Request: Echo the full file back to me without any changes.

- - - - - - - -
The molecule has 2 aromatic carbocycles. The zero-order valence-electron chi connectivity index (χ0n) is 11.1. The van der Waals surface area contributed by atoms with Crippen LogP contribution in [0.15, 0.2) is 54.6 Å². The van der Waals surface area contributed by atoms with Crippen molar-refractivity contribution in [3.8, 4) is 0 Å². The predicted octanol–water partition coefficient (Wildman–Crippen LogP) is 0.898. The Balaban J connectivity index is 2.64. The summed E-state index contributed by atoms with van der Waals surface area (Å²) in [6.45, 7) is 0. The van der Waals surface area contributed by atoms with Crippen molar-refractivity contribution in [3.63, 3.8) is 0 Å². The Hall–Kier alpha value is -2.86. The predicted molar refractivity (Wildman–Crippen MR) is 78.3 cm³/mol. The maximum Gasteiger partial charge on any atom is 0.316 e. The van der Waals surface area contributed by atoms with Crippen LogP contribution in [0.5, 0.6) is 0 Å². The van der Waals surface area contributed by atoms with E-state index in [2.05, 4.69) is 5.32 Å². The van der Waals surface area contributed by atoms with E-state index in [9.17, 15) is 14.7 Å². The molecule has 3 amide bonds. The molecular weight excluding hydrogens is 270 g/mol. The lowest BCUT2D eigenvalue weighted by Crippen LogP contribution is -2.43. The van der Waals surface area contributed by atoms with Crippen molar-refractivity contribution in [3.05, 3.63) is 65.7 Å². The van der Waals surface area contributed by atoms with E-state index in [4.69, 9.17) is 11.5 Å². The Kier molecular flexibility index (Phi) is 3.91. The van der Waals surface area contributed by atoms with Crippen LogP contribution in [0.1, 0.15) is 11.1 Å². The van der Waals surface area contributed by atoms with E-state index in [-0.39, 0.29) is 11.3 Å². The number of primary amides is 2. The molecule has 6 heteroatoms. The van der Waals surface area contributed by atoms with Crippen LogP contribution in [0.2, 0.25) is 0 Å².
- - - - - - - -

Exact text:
The molecule has 2 aromatic carbocycles. The zero-order valence-electron chi connectivity index (χ0n) is 11.1. The van der Waals surface area contributed by atoms with Crippen LogP contribution in [0.15, 0.2) is 54.6 Å². The van der Waals surface area contributed by atoms with Crippen molar-refractivity contribution in [3.8, 4) is 0 Å². The predicted octanol–water partition coefficient (Wildman–Crippen LogP) is 0.898. The Balaban J connectivity index is 2.64. The summed E-state index contributed by atoms with van der Waals surface area (Å²) in [6.45, 7) is 0. The van der Waals surface area contributed by atoms with Crippen molar-refractivity contribution in [3.63, 3.8) is 0 Å². The Hall–Kier alpha value is -2.86. The predicted molar refractivity (Wildman–Crippen MR) is 78.3 cm³/mol. The maximum Gasteiger partial charge on any atom is 0.316 e. The van der Waals surface area contributed by atoms with Crippen LogP contribution in [0.5, 0.6) is 0 Å². The van der Waals surface area contributed by atoms with E-state index in [2.05, 4.69) is 5.32 Å². The van der Waals surface area contributed by atoms with E-state index in [9.17, 15) is 14.7 Å². The molecule has 3 amide bonds. The molecular weight excluding hydrogens is 270 g/mol. The lowest BCUT2D eigenvalue weighted by Crippen LogP contribution is -2.43. The van der Waals surface area contributed by atoms with Crippen molar-refractivity contribution in [3.05, 3.63) is 65.7 Å². The van der Waals surface area contributed by atoms with E-state index in [4.69, 9.17) is 11.5 Å². The Kier molecular flexibility index (Phi) is 3.91. The van der Waals surface area contributed by atoms with Crippen LogP contribution in [0.1, 0.15) is 11.1 Å². The van der Waals surface area contributed by atoms with E-state index in [-0.39, 0.29) is 11.3 Å². The number of primary amides is 2. The molecule has 6 heteroatoms. The van der Waals surface area contributed by atoms with Crippen LogP contribution in [0.2, 0.25) is 0 Å².